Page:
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How do you make tiny beads to set small stones in wax?

Hello everyone! I’m brand new to the community and I was hoping to start my journey here by asking a question. I have been making pendants and rings with wax, for lost wax casting. I really want to try casting stones in place, but I cannot figure out how to make beads from the wax. The trouble I keep running into is that I can only seem to produce wax drips that are much too large to be a reasonable bead. In most cases my attempts to make a bead result in completely covering the stone I’m trying to set.

The tools I’ve tried are an array of dental picks, large and small sewing needles embedded in a wooden handle, an adjustable temperature soldering iron, and battery powered max wax pen. The best I’ve been able to accomplish so far has been with the dental tools, heated over an alcohol lamp. I scrape a bit of wax onto the tool, heat it over the lamp until it’s liquid and then hold the tool with the point down until the wax beads up on the tip.

This hasn’t been entirely successful because it takes much too wax for the bead to actually come off of the tool. At the point where gravity takes over, the amount of wax will make a droplet that is several millimeters wide. Without that much, the wax just pools up very near the tip, but never close enough for me to deposit it onto the model.

Does anyone have a method they can describe for me? Do I absolutely need one of those expensive waxing pens? I’m not entirely opposed, especially if it will reliably get the job done. I was just hoping to avoid the cost if I could. Thanks and I look forward to being a part of community moving forward!

Henry Williams

To make a setting bead in wax is not possible. All bead setting techniques are done after the stone IS IN THE METAL.

Here is what my portable & inexpensive wax-pen looks like when being used and the point for heating the wax!

***Gerry Lewy ***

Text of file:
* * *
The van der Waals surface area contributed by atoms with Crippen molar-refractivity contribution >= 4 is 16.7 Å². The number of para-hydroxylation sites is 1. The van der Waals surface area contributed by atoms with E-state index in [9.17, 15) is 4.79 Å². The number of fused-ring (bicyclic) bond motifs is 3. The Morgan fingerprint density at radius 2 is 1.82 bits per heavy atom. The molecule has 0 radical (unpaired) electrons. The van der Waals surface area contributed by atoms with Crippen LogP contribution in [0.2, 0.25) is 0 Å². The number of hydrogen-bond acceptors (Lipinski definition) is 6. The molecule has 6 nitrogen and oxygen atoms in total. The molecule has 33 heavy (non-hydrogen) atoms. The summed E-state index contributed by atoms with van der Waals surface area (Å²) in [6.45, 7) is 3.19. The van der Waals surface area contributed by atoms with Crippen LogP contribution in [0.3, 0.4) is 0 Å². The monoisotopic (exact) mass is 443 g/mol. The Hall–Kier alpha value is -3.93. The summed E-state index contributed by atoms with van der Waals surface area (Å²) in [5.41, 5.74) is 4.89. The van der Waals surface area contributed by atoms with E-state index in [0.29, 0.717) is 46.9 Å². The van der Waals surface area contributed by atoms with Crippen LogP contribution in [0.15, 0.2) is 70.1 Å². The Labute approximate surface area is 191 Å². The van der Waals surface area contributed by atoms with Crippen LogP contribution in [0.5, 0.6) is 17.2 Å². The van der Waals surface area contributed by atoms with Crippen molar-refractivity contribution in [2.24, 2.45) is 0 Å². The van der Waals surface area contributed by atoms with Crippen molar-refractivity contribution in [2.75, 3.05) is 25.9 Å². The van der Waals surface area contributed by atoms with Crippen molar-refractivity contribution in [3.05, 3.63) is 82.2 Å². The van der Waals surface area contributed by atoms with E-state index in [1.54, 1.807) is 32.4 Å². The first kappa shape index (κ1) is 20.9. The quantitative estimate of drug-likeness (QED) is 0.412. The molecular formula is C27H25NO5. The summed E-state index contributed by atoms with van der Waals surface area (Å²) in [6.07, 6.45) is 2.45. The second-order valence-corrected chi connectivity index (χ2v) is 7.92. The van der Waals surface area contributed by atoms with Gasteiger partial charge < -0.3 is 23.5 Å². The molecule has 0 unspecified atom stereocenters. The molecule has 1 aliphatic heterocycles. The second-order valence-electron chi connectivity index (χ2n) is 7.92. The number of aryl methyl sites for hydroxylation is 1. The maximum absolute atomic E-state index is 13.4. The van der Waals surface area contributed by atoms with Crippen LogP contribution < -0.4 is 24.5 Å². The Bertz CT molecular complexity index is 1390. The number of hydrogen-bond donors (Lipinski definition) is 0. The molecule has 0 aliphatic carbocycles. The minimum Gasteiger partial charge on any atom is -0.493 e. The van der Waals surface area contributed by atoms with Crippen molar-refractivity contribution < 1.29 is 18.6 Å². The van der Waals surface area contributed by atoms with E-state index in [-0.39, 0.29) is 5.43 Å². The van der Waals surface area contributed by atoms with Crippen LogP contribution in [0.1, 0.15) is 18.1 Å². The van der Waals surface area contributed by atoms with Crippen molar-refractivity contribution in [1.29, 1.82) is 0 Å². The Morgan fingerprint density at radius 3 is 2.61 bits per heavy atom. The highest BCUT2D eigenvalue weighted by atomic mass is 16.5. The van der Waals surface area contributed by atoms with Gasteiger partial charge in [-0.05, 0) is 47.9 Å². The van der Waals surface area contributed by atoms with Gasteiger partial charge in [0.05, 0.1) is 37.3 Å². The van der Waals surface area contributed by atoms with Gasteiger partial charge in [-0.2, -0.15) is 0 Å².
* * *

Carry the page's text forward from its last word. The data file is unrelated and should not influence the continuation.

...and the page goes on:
"RAPTORS’ CITY…:>)

Hi and thanks! I may have used the wrong word, as I’m very new to this craft. Here is a link to an example of what I’m trying to accomplish.

[https://www.instagram.com/p/ByTmjrNApg0/?utm_source=ig_web_copy_link](Vivian Saade’s Bracelet)

I though those were referred to as beads, but perhaps not. I do have that same wax pen, but I can’t figure out how to use it in a way that produces small drops of wax around a stone.

Hi,

I am not an expert, but I will throw out a few ideas.

I am sure wax pros will have better advice.

I was taught to do those tiny beads, by an amazing teacher, but have never been that good at executing the concept…so I am only able to tell you about what she showed me…

the short story is:
she poked the tip of the hot, wax laden pick into the parent wax, and then the pick pulled out…

…I think there is a sort of zen involved in the timing of everything…the speed at which you move…the rhythm…because you are working with a pick that has been heated, but is cooling…and wax picked up from a block that has been heated, but is cooling…and then parent wax that has been heated from the pick, and had more hot wax introduced, and where the parent and ball wax is cooling, as the cooling pick is removed…see what I mean?

I used to practice, a lot, just making tiny balls on a sheet of wax…I had wax pen tips that I later modified…this is tricky…interesting how capillary action works…watch what the wax does, if you have a single tip, versus a tip with a slit in the center, or a double wire tip…see what different sized tips do…only the very tip end goes into the metal for this process…different tips do different things…see how fast wax cools on a pick, see how much parent wax melts as you put a wax pen in, depending on the set temp…